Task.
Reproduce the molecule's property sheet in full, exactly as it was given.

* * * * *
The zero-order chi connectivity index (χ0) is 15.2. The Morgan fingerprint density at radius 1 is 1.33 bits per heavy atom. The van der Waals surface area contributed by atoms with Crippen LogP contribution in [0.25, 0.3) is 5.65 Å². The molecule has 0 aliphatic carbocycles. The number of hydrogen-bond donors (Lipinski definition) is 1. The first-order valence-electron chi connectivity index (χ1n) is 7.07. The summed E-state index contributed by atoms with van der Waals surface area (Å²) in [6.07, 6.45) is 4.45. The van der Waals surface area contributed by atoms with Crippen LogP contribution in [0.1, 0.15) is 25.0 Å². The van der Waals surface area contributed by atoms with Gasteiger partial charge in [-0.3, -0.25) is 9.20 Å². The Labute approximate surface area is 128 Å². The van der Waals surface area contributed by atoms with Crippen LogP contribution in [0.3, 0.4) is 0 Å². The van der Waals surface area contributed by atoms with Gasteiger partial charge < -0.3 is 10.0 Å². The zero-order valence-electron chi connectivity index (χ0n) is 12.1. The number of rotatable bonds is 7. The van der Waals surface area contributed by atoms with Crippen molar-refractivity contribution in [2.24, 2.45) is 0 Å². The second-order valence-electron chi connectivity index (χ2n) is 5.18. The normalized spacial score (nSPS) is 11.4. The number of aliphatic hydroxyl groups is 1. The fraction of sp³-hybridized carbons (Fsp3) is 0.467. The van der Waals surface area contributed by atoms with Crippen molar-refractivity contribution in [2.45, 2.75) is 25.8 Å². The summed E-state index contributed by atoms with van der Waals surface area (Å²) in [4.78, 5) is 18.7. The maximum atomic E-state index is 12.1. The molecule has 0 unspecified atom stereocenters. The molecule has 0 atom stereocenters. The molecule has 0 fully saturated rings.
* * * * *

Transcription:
The zero-order chi connectivity index (χ0) is 15.2. The Morgan fingerprint density at radius 1 is 1.33 bits per heavy atom. The van der Waals surface area contributed by atoms with Crippen LogP contribution in [0.25, 0.3) is 5.65 Å². The molecule has 0 aliphatic carbocycles. The number of hydrogen-bond donors (Lipinski definition) is 1. The first-order valence-electron chi connectivity index (χ1n) is 7.07. The summed E-state index contributed by atoms with van der Waals surface area (Å²) in [6.07, 6.45) is 4.45. The van der Waals surface area contributed by atoms with Crippen LogP contribution in [0.1, 0.15) is 25.0 Å². The van der Waals surface area contributed by atoms with Gasteiger partial charge in [-0.3, -0.25) is 9.20 Å². The Labute approximate surface area is 128 Å². The van der Waals surface area contributed by atoms with Crippen LogP contribution in [0.3, 0.4) is 0 Å². The van der Waals surface area contributed by atoms with Gasteiger partial charge < -0.3 is 10.0 Å². The zero-order valence-electron chi connectivity index (χ0n) is 12.1. The number of rotatable bonds is 7. The van der Waals surface area contributed by atoms with Crippen molar-refractivity contribution in [2.24, 2.45) is 0 Å². The second-order valence-electron chi connectivity index (χ2n) is 5.18. The normalized spacial score (nSPS) is 11.4. The number of aliphatic hydroxyl groups is 1. The fraction of sp³-hybridized carbons (Fsp3) is 0.467. The van der Waals surface area contributed by atoms with Crippen molar-refractivity contribution in [2.45, 2.75) is 25.8 Å². The summed E-state index contributed by atoms with van der Waals surface area (Å²) in [4.78, 5) is 18.7. The maximum atomic E-state index is 12.1. The molecule has 0 unspecified atom stereocenters. The molecule has 0 atom stereocenters. The molecule has 0 fully saturated rings.